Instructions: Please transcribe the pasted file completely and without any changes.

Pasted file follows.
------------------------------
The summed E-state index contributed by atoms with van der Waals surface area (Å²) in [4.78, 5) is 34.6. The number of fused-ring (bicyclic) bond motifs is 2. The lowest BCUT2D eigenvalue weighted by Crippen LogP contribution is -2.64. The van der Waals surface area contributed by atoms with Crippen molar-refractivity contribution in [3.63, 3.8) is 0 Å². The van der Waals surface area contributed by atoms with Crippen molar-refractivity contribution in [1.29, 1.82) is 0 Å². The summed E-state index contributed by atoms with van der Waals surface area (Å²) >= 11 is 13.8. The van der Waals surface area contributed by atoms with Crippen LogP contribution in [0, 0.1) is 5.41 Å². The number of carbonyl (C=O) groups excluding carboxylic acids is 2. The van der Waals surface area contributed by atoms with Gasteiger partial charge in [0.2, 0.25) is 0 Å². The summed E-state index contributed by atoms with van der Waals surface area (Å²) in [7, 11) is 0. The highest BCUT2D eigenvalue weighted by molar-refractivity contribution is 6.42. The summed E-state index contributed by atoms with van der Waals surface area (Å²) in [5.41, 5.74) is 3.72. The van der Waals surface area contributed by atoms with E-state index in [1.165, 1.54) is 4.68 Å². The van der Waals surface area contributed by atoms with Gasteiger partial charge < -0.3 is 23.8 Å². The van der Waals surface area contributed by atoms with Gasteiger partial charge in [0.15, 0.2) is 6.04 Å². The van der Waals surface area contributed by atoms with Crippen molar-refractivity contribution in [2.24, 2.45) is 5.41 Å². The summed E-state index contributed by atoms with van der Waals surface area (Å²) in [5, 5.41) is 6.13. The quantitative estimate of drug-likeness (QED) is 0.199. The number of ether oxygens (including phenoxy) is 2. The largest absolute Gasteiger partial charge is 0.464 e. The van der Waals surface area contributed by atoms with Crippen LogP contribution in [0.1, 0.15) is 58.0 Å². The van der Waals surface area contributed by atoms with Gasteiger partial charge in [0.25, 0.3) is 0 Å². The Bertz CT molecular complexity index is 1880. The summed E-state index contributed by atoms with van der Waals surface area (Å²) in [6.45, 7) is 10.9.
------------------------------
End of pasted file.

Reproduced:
The summed E-state index contributed by atoms with van der Waals surface area (Å²) in [4.78, 5) is 34.6. The number of fused-ring (bicyclic) bond motifs is 2. The lowest BCUT2D eigenvalue weighted by Crippen LogP contribution is -2.64. The van der Waals surface area contributed by atoms with Crippen molar-refractivity contribution in [3.63, 3.8) is 0 Å². The van der Waals surface area contributed by atoms with Crippen molar-refractivity contribution in [1.29, 1.82) is 0 Å². The summed E-state index contributed by atoms with van der Waals surface area (Å²) >= 11 is 13.8. The van der Waals surface area contributed by atoms with Crippen LogP contribution in [0, 0.1) is 5.41 Å². The number of carbonyl (C=O) groups excluding carboxylic acids is 2. The van der Waals surface area contributed by atoms with Gasteiger partial charge in [0.2, 0.25) is 0 Å². The summed E-state index contributed by atoms with van der Waals surface area (Å²) in [7, 11) is 0. The highest BCUT2D eigenvalue weighted by molar-refractivity contribution is 6.42. The summed E-state index contributed by atoms with van der Waals surface area (Å²) in [5.41, 5.74) is 3.72. The van der Waals surface area contributed by atoms with E-state index in [1.165, 1.54) is 4.68 Å². The van der Waals surface area contributed by atoms with Gasteiger partial charge < -0.3 is 23.8 Å². The van der Waals surface area contributed by atoms with Gasteiger partial charge in [0.15, 0.2) is 6.04 Å². The van der Waals surface area contributed by atoms with Crippen molar-refractivity contribution in [2.24, 2.45) is 5.41 Å². The summed E-state index contributed by atoms with van der Waals surface area (Å²) in [5, 5.41) is 6.13. The quantitative estimate of drug-likeness (QED) is 0.199. The number of ether oxygens (including phenoxy) is 2. The largest absolute Gasteiger partial charge is 0.464 e. The van der Waals surface area contributed by atoms with Crippen LogP contribution in [0.1, 0.15) is 58.0 Å². The van der Waals surface area contributed by atoms with Gasteiger partial charge in [0.25, 0.3) is 0 Å². The Bertz CT molecular complexity index is 1880. The summed E-state index contributed by atoms with van der Waals surface area (Å²) in [6.45, 7) is 10.9.